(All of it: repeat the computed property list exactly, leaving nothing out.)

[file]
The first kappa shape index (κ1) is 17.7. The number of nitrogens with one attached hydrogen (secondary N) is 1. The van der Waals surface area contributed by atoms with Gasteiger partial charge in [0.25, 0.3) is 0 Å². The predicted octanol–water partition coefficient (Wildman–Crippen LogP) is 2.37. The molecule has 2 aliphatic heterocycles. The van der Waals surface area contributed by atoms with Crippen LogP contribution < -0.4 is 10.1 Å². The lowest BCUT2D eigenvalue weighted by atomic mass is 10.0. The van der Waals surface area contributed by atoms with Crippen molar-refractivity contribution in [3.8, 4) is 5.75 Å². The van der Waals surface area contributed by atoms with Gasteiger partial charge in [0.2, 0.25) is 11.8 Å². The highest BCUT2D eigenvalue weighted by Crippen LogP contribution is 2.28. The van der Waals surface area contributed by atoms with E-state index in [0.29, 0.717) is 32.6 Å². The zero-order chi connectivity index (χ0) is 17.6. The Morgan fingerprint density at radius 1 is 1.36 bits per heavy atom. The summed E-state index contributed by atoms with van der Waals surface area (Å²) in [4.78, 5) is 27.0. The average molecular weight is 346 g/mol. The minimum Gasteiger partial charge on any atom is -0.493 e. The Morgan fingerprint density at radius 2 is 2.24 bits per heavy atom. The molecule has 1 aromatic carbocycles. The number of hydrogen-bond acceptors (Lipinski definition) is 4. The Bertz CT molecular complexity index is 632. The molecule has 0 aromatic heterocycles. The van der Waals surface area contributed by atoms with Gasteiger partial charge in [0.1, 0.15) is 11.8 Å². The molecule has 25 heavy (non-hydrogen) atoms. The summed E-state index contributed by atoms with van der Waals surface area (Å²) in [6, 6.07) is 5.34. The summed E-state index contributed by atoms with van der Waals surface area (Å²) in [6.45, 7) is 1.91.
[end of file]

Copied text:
The first kappa shape index (κ1) is 17.7. The number of nitrogens with one attached hydrogen (secondary N) is 1. The van der Waals surface area contributed by atoms with Gasteiger partial charge in [0.25, 0.3) is 0 Å². The predicted octanol–water partition coefficient (Wildman–Crippen LogP) is 2.37. The molecule has 2 aliphatic heterocycles. The van der Waals surface area contributed by atoms with Crippen LogP contribution < -0.4 is 10.1 Å². The lowest BCUT2D eigenvalue weighted by atomic mass is 10.0. The van der Waals surface area contributed by atoms with Crippen molar-refractivity contribution in [3.8, 4) is 5.75 Å². The van der Waals surface area contributed by atoms with Gasteiger partial charge in [0.2, 0.25) is 11.8 Å². The highest BCUT2D eigenvalue weighted by Crippen LogP contribution is 2.28. The van der Waals surface area contributed by atoms with E-state index in [0.29, 0.717) is 32.6 Å². The zero-order chi connectivity index (χ0) is 17.6. The Morgan fingerprint density at radius 1 is 1.36 bits per heavy atom. The summed E-state index contributed by atoms with van der Waals surface area (Å²) in [4.78, 5) is 27.0. The average molecular weight is 346 g/mol. The minimum Gasteiger partial charge on any atom is -0.493 e. The Morgan fingerprint density at radius 2 is 2.24 bits per heavy atom. The molecule has 1 aromatic carbocycles. The number of hydrogen-bond acceptors (Lipinski definition) is 4. The Bertz CT molecular complexity index is 632. The molecule has 0 aromatic heterocycles. The van der Waals surface area contributed by atoms with Gasteiger partial charge in [0.1, 0.15) is 11.8 Å². The molecule has 25 heavy (non-hydrogen) atoms. The summed E-state index contributed by atoms with van der Waals surface area (Å²) in [6, 6.07) is 5.34. The summed E-state index contributed by atoms with van der Waals surface area (Å²) in [6.45, 7) is 1.91.